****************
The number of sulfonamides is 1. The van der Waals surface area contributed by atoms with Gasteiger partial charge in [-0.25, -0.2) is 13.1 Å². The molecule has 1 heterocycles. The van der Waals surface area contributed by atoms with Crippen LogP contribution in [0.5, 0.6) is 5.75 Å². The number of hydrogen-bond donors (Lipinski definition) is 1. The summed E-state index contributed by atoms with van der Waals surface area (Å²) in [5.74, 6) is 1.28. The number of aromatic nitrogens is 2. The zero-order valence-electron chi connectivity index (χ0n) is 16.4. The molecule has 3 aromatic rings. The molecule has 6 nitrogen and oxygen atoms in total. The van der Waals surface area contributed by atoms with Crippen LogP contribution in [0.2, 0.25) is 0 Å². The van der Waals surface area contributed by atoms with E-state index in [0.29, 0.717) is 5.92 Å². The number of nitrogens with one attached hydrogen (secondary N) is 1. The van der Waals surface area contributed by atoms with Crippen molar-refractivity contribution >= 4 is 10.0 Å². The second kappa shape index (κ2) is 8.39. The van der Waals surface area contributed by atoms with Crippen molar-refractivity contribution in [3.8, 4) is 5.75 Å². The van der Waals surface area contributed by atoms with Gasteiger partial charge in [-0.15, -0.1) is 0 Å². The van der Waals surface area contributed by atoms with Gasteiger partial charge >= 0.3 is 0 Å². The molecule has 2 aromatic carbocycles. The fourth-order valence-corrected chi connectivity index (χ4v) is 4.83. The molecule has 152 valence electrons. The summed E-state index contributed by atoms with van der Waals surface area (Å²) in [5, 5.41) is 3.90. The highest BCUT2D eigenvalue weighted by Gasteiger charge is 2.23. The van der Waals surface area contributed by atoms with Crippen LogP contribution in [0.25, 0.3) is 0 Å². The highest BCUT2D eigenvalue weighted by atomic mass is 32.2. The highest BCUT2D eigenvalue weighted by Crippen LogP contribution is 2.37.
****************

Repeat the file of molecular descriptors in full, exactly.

The number of sulfonamides is 1. The van der Waals surface area contributed by atoms with Gasteiger partial charge in [-0.25, -0.2) is 13.1 Å². The molecule has 1 heterocycles. The van der Waals surface area contributed by atoms with Crippen LogP contribution in [0.5, 0.6) is 5.75 Å². The number of hydrogen-bond donors (Lipinski definition) is 1. The summed E-state index contributed by atoms with van der Waals surface area (Å²) in [5.74, 6) is 1.28. The number of aromatic nitrogens is 2. The zero-order valence-electron chi connectivity index (χ0n) is 16.4. The molecule has 3 aromatic rings. The molecule has 6 nitrogen and oxygen atoms in total. The van der Waals surface area contributed by atoms with Crippen LogP contribution in [0.2, 0.25) is 0 Å². The van der Waals surface area contributed by atoms with E-state index in [0.29, 0.717) is 5.92 Å². The number of nitrogens with one attached hydrogen (secondary N) is 1. The van der Waals surface area contributed by atoms with Crippen molar-refractivity contribution >= 4 is 10.0 Å². The second kappa shape index (κ2) is 8.39. The van der Waals surface area contributed by atoms with Crippen molar-refractivity contribution in [3.8, 4) is 5.75 Å². The van der Waals surface area contributed by atoms with Gasteiger partial charge in [-0.15, -0.1) is 0 Å². The van der Waals surface area contributed by atoms with Gasteiger partial charge >= 0.3 is 0 Å². The molecule has 2 aromatic carbocycles. The fourth-order valence-corrected chi connectivity index (χ4v) is 4.83. The molecule has 152 valence electrons. The summed E-state index contributed by atoms with van der Waals surface area (Å²) in [5, 5.41) is 3.90. The highest BCUT2D eigenvalue weighted by Gasteiger charge is 2.23. The van der Waals surface area contributed by atoms with Crippen LogP contribution in [0.25, 0.3) is 0 Å². The highest BCUT2D eigenvalue weighted by atomic mass is 32.2. The highest BCUT2D eigenvalue weighted by Crippen LogP contribution is 2.37.